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J Stroke > Volume 18(1); 2016 > Article
Kim: Moyamoya Disease: Epidemiology, Clinical Features, and Diagnosis

Abstract

Moyamoya disease (MMD) is a chronic, occlusive cerebrovascular disease characterized by progressive stenosis at the terminal portion of the internal carotid artery and an abnormal vascular network at the base of the brain. Although its etiology remains unknown, recent genetic studies identified RNF213 in the 17q25-ter region as an important susceptibility gene of MMD among East Asian populations. Possibly because of genetic differences, MMD is relatively common in people living in East Asian countries such as Korea and Japan, compared to those in the Western Hemisphere. The prevalence of MMD appears to be slightly lower among Chinese, compared to Koreans or Japanese. There are two peaks of incidence with different clinical presentations, at around 10 years and 30-40 years. The peak appears to occur later in women than men. In children, ischemic symptoms, especially transient ischemic attacks, are predominant. Intellectual decline, seizures, and involuntary movements are also more common in this age group. In contrast, adult patients present with intracranial hemorrhage more often than pediatric patients. In patients with MMD, intracerebral hemorrhage is more often accompanied by intraventricular hemorrhage than in patients with hypertensive intracerebral hemorrhage. These different age peaks and different clinical presentations in each age group are also observed in MMD patients in the USA. Catheter angiography is the diagnostic method of choice. Magnetic resonance (MR) angiography and computed tomographic angiography are noninvasive diagnostic methods. High-resolution vessel wall MR imaging also helps diagnose MMD by revealing concentric vessel wall narrowing with basal collaterals.

Introduction

Moyamoya disease (MMD), also called spontaneous occlusion of the circle of Willis, is a chronic, occlusive cerebrovascular disease of unknown etiology characterized by steno-occlusive changes at the terminal portion of the internal carotid artery (ICA) and an abnormal vascular network at the base of the brain [1]. In light of the increasing number of patients with unilateral involvement [2] as well as evidence that a substantial number of unilateral cases progress to bilateral presentation [3,4], the diagnostic criteria for definitive MMD were revised to include patients with both bilateral and unilateral presentation of terminal ICA stenosis with an abnormal vascular network at the base of the brain (statement by the Research Committee of MMD of the Japanese Ministry of Health, Labour, and Welfare in 2015). Diagnostic criteria also state that definitive diagnosis of MMD requires catheter angiography in unilateral cases, whereas bilateral cases can be promptly diagnosed by either catheter angiography or magnetic resonance imaging/angiography (MRI/MRA). When there are causative diseases or associated conditions, terms such as moyamoya syndrome and angiographic moyamoya are often used [5]. Although uncommon, MMD is an important cause of non-atherosclerotic intracranial arterial disease, especially in East Asian countries. In these regions, isolated middle cerebral artery stenosis is seen in young patients, with eventual evolution into MMD [6]. MMD is the most important cause of stroke or transient ischemic attack (TIA) in children in this part of the world. Here, the epidemiology, clinical features, and diagnosis of MMD are reviewed.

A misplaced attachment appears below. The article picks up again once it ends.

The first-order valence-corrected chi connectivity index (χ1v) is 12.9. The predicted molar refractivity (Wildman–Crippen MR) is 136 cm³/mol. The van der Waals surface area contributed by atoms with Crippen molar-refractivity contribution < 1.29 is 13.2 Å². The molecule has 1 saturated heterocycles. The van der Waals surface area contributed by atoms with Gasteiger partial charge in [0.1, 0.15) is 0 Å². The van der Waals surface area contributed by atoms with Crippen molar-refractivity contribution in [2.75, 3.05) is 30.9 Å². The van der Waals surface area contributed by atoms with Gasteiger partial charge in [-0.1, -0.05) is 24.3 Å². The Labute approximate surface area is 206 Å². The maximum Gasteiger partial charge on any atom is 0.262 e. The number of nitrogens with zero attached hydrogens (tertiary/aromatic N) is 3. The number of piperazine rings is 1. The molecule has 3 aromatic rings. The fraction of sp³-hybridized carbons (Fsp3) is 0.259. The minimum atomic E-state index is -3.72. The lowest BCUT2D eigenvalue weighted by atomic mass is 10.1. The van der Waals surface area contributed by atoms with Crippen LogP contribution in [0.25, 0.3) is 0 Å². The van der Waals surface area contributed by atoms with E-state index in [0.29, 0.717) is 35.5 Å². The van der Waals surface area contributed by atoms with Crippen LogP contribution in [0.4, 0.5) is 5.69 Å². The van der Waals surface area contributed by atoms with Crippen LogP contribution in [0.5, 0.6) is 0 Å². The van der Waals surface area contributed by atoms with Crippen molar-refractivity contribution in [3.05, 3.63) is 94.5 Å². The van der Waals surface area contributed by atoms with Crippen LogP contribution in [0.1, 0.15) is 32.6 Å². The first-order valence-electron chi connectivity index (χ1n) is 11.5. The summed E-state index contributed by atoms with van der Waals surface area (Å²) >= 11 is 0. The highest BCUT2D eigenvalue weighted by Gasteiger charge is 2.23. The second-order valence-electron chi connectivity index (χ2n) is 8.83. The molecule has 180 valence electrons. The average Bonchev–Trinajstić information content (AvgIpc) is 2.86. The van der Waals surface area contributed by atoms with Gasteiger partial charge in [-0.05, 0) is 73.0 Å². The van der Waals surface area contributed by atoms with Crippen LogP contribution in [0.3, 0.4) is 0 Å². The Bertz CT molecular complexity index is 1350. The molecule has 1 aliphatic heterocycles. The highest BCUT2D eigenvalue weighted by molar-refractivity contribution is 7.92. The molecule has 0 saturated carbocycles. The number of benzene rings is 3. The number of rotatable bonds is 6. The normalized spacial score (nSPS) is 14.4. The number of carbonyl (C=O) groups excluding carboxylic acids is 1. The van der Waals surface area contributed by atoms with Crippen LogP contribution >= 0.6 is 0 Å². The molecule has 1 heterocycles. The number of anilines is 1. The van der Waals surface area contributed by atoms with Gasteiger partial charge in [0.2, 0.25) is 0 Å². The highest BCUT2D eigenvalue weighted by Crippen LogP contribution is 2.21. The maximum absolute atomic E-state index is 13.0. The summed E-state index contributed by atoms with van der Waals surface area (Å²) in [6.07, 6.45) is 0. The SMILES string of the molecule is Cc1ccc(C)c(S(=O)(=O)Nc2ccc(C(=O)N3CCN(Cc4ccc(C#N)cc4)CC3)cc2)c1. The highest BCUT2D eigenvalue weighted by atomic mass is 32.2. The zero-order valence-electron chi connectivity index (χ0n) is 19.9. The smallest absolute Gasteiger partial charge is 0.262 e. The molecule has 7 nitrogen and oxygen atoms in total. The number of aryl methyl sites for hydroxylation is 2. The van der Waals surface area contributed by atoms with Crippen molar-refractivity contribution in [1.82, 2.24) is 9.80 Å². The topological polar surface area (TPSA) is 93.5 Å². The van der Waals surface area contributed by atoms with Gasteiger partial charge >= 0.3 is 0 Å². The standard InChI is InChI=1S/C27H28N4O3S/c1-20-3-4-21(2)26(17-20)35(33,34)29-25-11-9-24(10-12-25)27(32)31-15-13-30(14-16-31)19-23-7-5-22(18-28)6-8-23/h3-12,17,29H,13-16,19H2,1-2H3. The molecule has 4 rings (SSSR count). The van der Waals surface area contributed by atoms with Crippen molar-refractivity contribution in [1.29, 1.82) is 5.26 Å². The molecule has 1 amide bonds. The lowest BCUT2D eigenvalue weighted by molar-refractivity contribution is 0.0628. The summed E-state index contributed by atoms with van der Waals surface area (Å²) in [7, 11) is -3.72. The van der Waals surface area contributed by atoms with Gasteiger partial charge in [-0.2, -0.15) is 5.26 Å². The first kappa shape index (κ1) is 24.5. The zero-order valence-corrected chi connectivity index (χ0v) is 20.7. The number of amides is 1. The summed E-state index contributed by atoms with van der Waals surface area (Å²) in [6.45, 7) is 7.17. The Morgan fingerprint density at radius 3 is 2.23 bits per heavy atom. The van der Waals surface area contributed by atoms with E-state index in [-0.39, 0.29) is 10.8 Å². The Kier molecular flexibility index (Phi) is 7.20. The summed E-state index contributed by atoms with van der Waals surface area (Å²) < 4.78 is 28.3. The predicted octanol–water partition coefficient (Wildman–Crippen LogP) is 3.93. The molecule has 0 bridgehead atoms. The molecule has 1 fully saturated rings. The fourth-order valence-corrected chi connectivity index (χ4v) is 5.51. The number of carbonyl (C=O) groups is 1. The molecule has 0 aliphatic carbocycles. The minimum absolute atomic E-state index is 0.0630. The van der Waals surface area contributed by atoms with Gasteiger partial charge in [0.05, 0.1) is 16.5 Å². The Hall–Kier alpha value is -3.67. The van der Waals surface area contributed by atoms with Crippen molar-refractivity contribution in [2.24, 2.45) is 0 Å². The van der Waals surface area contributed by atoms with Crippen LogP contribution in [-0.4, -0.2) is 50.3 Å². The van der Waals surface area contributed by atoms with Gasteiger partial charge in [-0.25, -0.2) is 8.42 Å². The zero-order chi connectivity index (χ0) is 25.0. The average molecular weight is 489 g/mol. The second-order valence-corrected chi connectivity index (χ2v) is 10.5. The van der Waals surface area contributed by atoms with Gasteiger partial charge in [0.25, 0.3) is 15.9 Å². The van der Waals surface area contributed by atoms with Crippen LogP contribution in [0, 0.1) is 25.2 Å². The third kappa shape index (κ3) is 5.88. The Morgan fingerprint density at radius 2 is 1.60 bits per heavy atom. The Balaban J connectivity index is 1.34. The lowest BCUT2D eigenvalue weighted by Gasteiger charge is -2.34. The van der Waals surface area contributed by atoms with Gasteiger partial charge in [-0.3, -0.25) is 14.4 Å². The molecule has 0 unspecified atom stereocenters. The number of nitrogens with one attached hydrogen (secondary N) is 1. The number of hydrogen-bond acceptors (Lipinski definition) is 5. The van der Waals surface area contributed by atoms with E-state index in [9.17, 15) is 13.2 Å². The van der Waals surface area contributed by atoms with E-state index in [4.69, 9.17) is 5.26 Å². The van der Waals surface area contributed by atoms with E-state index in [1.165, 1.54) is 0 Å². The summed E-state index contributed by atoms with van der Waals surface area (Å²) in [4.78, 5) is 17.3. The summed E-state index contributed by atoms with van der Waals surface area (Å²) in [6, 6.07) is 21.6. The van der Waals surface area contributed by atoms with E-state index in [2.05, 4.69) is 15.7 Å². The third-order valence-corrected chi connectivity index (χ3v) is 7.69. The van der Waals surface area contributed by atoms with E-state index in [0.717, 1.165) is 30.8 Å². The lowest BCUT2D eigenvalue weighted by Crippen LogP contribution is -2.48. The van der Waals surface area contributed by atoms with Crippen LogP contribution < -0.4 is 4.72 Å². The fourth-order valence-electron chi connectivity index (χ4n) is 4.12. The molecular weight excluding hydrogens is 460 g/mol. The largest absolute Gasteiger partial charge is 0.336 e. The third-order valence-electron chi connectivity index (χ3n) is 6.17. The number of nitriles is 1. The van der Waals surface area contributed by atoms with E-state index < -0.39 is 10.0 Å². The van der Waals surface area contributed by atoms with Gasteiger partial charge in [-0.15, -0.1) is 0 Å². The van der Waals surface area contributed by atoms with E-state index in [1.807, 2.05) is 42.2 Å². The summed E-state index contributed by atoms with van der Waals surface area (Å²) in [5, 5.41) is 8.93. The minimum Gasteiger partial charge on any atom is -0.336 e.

Epidemiology

For an unknown reason, MMD is relatively common in people living in East Asian countries such as Korea and Japan, as compared to those in the Western Hemisphere. Table 1 summarizes epidemiological study results in East Asian countries. According to a survey performed in Japan in 1995, the prevalence of MMD was approximately 3.16/100,000, with an estimated incidence of 0.35/100,000 [7]. A subsequent survey in 2004 showed that the number of patients considerably increased, with an estimated incidence of 0.54/100,000, and prevalence of 6.03/100,000 in 2003 [8]. Another study performed in Hokkaido, Japan [8], showed that the incidence and prevalence were 0.94/100,000 and 10.5/100,000, respectively, based on 267 newly diagnosed MMD patients between 2002 and 2006. The male-to-female ratio was 1:1.8 or 1:2.2 in these surveys, and approximately 10%-15% of patients had a family history. The risk of having MMD in family members is about 30-40 times higher than the general population [7,9]. There were two peaks of incidence, at 10-20 and 35-50 years old.